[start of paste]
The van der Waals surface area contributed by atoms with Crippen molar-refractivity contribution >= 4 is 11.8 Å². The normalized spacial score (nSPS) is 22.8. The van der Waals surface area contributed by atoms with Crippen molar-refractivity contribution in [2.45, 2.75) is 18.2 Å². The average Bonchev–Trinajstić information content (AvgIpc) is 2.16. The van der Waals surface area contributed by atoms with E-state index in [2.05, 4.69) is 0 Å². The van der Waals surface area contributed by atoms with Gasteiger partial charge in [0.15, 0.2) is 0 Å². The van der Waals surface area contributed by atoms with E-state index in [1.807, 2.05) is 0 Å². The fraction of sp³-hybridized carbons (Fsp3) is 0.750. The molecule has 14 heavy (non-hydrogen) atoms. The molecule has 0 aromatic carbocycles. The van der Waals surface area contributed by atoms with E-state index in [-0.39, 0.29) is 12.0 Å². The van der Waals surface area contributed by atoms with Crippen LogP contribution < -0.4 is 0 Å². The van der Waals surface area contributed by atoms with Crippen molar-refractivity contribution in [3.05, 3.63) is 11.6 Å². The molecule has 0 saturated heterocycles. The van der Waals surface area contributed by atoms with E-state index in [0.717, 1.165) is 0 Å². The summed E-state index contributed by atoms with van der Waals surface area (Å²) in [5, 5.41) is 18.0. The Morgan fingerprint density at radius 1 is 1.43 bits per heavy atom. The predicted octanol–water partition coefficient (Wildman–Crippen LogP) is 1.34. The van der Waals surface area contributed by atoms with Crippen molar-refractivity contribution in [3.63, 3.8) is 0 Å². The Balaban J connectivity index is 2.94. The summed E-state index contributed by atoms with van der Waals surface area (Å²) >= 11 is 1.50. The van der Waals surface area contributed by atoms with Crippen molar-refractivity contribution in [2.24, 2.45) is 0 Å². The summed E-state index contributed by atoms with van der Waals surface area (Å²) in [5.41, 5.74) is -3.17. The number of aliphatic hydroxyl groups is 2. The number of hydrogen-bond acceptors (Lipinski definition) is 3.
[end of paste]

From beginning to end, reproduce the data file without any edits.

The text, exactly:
The van der Waals surface area contributed by atoms with Crippen molar-refractivity contribution >= 4 is 11.8 Å². The normalized spacial score (nSPS) is 22.8. The van der Waals surface area contributed by atoms with Crippen molar-refractivity contribution in [2.45, 2.75) is 18.2 Å². The average Bonchev–Trinajstić information content (AvgIpc) is 2.16. The van der Waals surface area contributed by atoms with E-state index in [2.05, 4.69) is 0 Å². The van der Waals surface area contributed by atoms with Gasteiger partial charge in [0.15, 0.2) is 0 Å². The van der Waals surface area contributed by atoms with E-state index in [1.807, 2.05) is 0 Å². The fraction of sp³-hybridized carbons (Fsp3) is 0.750. The molecule has 14 heavy (non-hydrogen) atoms. The molecule has 0 aromatic carbocycles. The van der Waals surface area contributed by atoms with E-state index in [-0.39, 0.29) is 12.0 Å². The van der Waals surface area contributed by atoms with Crippen LogP contribution < -0.4 is 0 Å². The van der Waals surface area contributed by atoms with Crippen molar-refractivity contribution in [3.05, 3.63) is 11.6 Å². The molecule has 0 saturated heterocycles. The van der Waals surface area contributed by atoms with E-state index in [0.717, 1.165) is 0 Å². The summed E-state index contributed by atoms with van der Waals surface area (Å²) in [5, 5.41) is 18.0. The Morgan fingerprint density at radius 1 is 1.43 bits per heavy atom. The predicted octanol–water partition coefficient (Wildman–Crippen LogP) is 1.34. The van der Waals surface area contributed by atoms with Crippen molar-refractivity contribution in [3.63, 3.8) is 0 Å². The Balaban J connectivity index is 2.94. The summed E-state index contributed by atoms with van der Waals surface area (Å²) >= 11 is 1.50. The van der Waals surface area contributed by atoms with Crippen molar-refractivity contribution in [2.24, 2.45) is 0 Å². The summed E-state index contributed by atoms with van der Waals surface area (Å²) in [5.41, 5.74) is -3.17. The number of aliphatic hydroxyl groups is 2. The number of hydrogen-bond acceptors (Lipinski definition) is 3.